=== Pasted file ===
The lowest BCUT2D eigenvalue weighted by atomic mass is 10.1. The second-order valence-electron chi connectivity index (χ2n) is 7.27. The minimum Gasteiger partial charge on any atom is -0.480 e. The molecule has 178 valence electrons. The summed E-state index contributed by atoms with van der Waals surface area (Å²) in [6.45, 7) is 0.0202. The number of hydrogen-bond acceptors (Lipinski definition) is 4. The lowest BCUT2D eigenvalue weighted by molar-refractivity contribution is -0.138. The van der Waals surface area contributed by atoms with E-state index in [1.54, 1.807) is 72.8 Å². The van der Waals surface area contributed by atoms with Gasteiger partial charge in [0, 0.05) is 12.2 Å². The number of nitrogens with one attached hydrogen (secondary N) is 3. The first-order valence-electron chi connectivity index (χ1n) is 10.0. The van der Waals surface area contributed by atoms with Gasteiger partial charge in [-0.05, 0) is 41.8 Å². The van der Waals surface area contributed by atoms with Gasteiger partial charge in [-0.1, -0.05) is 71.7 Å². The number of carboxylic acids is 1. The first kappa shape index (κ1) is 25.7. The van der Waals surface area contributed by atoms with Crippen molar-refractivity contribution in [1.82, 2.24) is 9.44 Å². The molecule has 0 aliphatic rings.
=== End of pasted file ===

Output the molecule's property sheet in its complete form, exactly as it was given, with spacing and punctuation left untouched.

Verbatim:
The lowest BCUT2D eigenvalue weighted by atomic mass is 10.1. The second-order valence-electron chi connectivity index (χ2n) is 7.27. The minimum Gasteiger partial charge on any atom is -0.480 e. The molecule has 178 valence electrons. The summed E-state index contributed by atoms with van der Waals surface area (Å²) in [6.45, 7) is 0.0202. The number of hydrogen-bond acceptors (Lipinski definition) is 4. The lowest BCUT2D eigenvalue weighted by molar-refractivity contribution is -0.138. The van der Waals surface area contributed by atoms with E-state index in [1.54, 1.807) is 72.8 Å². The van der Waals surface area contributed by atoms with Gasteiger partial charge in [0, 0.05) is 12.2 Å². The number of nitrogens with one attached hydrogen (secondary N) is 3. The first-order valence-electron chi connectivity index (χ1n) is 10.0. The van der Waals surface area contributed by atoms with Gasteiger partial charge in [-0.05, 0) is 41.8 Å². The van der Waals surface area contributed by atoms with Gasteiger partial charge in [-0.1, -0.05) is 71.7 Å². The number of carboxylic acids is 1. The first kappa shape index (κ1) is 25.7. The van der Waals surface area contributed by atoms with Crippen molar-refractivity contribution in [1.82, 2.24) is 9.44 Å². The molecule has 0 aliphatic rings.